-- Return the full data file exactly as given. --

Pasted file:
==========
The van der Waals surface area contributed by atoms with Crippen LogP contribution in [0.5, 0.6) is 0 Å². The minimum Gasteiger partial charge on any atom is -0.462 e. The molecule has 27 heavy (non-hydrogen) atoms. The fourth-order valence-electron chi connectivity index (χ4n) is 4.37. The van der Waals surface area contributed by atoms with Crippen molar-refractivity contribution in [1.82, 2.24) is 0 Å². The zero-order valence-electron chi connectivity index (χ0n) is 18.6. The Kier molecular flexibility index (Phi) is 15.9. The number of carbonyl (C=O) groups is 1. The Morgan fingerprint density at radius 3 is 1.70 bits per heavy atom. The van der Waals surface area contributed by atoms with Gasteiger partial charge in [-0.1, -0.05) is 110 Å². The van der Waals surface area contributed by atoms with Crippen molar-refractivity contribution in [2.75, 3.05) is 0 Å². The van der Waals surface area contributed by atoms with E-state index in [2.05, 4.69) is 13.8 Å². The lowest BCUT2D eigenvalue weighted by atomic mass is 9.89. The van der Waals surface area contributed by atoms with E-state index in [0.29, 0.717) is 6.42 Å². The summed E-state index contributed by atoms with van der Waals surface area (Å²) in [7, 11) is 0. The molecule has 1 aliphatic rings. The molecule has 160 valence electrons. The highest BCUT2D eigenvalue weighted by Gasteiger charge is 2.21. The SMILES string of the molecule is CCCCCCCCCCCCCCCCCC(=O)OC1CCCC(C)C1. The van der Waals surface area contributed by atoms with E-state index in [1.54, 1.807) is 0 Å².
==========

The van der Waals surface area contributed by atoms with Crippen LogP contribution in [0.5, 0.6) is 0 Å². The minimum Gasteiger partial charge on any atom is -0.462 e. The molecule has 27 heavy (non-hydrogen) atoms. The fourth-order valence-electron chi connectivity index (χ4n) is 4.37. The van der Waals surface area contributed by atoms with Crippen molar-refractivity contribution in [1.82, 2.24) is 0 Å². The zero-order valence-electron chi connectivity index (χ0n) is 18.6. The Kier molecular flexibility index (Phi) is 15.9. The number of carbonyl (C=O) groups is 1. The Morgan fingerprint density at radius 3 is 1.70 bits per heavy atom. The van der Waals surface area contributed by atoms with Gasteiger partial charge in [-0.1, -0.05) is 110 Å². The van der Waals surface area contributed by atoms with Crippen molar-refractivity contribution in [2.75, 3.05) is 0 Å². The van der Waals surface area contributed by atoms with E-state index in [2.05, 4.69) is 13.8 Å². The lowest BCUT2D eigenvalue weighted by atomic mass is 9.89. The van der Waals surface area contributed by atoms with E-state index in [0.29, 0.717) is 6.42 Å². The summed E-state index contributed by atoms with van der Waals surface area (Å²) in [7, 11) is 0. The molecule has 1 aliphatic rings. The molecule has 160 valence electrons. The highest BCUT2D eigenvalue weighted by Gasteiger charge is 2.21. The SMILES string of the molecule is CCCCCCCCCCCCCCCCCC(=O)OC1CCCC(C)C1. The van der Waals surface area contributed by atoms with E-state index in [1.54, 1.807) is 0 Å².